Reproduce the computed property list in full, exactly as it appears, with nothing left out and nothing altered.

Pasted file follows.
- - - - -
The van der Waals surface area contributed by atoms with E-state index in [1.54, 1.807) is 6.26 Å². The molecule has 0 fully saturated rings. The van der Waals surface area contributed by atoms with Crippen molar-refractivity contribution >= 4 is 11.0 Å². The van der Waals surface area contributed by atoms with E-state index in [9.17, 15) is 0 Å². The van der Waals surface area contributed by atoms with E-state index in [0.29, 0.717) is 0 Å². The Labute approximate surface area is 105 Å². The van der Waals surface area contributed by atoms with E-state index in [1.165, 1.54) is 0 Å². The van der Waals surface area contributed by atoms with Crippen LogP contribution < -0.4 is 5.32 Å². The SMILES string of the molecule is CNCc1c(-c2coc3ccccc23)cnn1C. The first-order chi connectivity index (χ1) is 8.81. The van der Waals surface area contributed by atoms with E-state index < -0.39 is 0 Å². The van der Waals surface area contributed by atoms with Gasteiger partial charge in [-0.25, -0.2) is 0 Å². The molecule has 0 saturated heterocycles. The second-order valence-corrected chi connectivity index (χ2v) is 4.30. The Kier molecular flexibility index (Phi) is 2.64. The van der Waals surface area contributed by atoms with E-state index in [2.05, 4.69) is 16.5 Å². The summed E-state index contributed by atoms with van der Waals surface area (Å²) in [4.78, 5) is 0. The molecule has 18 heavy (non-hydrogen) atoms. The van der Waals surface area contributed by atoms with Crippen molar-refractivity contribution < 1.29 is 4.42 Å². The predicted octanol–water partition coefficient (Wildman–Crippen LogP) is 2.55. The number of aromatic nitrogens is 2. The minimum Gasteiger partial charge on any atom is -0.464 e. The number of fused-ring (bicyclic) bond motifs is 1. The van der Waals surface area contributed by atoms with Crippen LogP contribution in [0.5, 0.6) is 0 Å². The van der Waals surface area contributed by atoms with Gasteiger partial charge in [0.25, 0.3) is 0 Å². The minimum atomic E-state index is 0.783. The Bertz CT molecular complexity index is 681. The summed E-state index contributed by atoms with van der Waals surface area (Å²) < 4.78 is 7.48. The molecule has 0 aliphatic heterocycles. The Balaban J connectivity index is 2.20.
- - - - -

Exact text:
The van der Waals surface area contributed by atoms with E-state index in [1.54, 1.807) is 6.26 Å². The molecule has 0 fully saturated rings. The van der Waals surface area contributed by atoms with Crippen molar-refractivity contribution >= 4 is 11.0 Å². The van der Waals surface area contributed by atoms with E-state index in [9.17, 15) is 0 Å². The van der Waals surface area contributed by atoms with E-state index in [0.29, 0.717) is 0 Å². The Labute approximate surface area is 105 Å². The van der Waals surface area contributed by atoms with E-state index in [1.165, 1.54) is 0 Å². The van der Waals surface area contributed by atoms with Crippen LogP contribution < -0.4 is 5.32 Å². The SMILES string of the molecule is CNCc1c(-c2coc3ccccc23)cnn1C. The first-order chi connectivity index (χ1) is 8.81. The van der Waals surface area contributed by atoms with E-state index < -0.39 is 0 Å². The van der Waals surface area contributed by atoms with Gasteiger partial charge in [-0.25, -0.2) is 0 Å². The molecule has 0 saturated heterocycles. The second-order valence-corrected chi connectivity index (χ2v) is 4.30. The Kier molecular flexibility index (Phi) is 2.64. The van der Waals surface area contributed by atoms with E-state index in [2.05, 4.69) is 16.5 Å². The summed E-state index contributed by atoms with van der Waals surface area (Å²) in [4.78, 5) is 0. The molecule has 18 heavy (non-hydrogen) atoms. The van der Waals surface area contributed by atoms with Crippen molar-refractivity contribution < 1.29 is 4.42 Å². The predicted octanol–water partition coefficient (Wildman–Crippen LogP) is 2.55. The number of aromatic nitrogens is 2. The minimum Gasteiger partial charge on any atom is -0.464 e. The number of fused-ring (bicyclic) bond motifs is 1. The van der Waals surface area contributed by atoms with Crippen LogP contribution in [0.5, 0.6) is 0 Å². The van der Waals surface area contributed by atoms with Gasteiger partial charge in [0.25, 0.3) is 0 Å². The minimum atomic E-state index is 0.783. The Bertz CT molecular complexity index is 681. The summed E-state index contributed by atoms with van der Waals surface area (Å²) < 4.78 is 7.48. The molecule has 0 aliphatic heterocycles. The Balaban J connectivity index is 2.20.